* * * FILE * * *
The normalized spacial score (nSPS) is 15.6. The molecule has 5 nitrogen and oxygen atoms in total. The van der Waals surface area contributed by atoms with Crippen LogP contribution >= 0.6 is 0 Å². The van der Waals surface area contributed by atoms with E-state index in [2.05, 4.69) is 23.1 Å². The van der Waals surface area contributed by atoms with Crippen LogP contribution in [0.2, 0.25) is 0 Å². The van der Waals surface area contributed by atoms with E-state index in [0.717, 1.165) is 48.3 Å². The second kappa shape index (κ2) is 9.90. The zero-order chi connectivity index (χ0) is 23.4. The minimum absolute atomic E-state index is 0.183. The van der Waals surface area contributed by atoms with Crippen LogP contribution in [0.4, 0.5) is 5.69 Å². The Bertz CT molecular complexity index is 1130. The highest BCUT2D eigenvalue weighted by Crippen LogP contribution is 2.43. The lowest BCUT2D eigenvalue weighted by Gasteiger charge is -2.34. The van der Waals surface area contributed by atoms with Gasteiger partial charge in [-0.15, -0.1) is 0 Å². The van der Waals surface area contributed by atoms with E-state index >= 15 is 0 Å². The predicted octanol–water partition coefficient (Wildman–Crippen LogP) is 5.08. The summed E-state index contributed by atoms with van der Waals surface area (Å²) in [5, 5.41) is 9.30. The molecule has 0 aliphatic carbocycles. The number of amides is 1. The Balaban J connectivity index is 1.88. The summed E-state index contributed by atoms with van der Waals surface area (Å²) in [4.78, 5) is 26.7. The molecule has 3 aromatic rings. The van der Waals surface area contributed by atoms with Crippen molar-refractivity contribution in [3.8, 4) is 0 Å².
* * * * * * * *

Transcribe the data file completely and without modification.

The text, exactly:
The normalized spacial score (nSPS) is 15.6. The molecule has 5 nitrogen and oxygen atoms in total. The van der Waals surface area contributed by atoms with Crippen LogP contribution >= 0.6 is 0 Å². The van der Waals surface area contributed by atoms with E-state index in [2.05, 4.69) is 23.1 Å². The van der Waals surface area contributed by atoms with Crippen LogP contribution in [0.2, 0.25) is 0 Å². The van der Waals surface area contributed by atoms with E-state index in [0.717, 1.165) is 48.3 Å². The second kappa shape index (κ2) is 9.90. The zero-order chi connectivity index (χ0) is 23.4. The minimum absolute atomic E-state index is 0.183. The van der Waals surface area contributed by atoms with Crippen LogP contribution in [0.4, 0.5) is 5.69 Å². The Bertz CT molecular complexity index is 1130. The highest BCUT2D eigenvalue weighted by Crippen LogP contribution is 2.43. The lowest BCUT2D eigenvalue weighted by Gasteiger charge is -2.34. The van der Waals surface area contributed by atoms with Gasteiger partial charge in [-0.15, -0.1) is 0 Å². The van der Waals surface area contributed by atoms with E-state index >= 15 is 0 Å². The predicted octanol–water partition coefficient (Wildman–Crippen LogP) is 5.08. The summed E-state index contributed by atoms with van der Waals surface area (Å²) in [5, 5.41) is 9.30. The molecule has 0 aliphatic carbocycles. The number of amides is 1. The Balaban J connectivity index is 1.88. The summed E-state index contributed by atoms with van der Waals surface area (Å²) in [4.78, 5) is 26.7. The molecule has 3 aromatic rings. The van der Waals surface area contributed by atoms with Crippen molar-refractivity contribution in [3.8, 4) is 0 Å².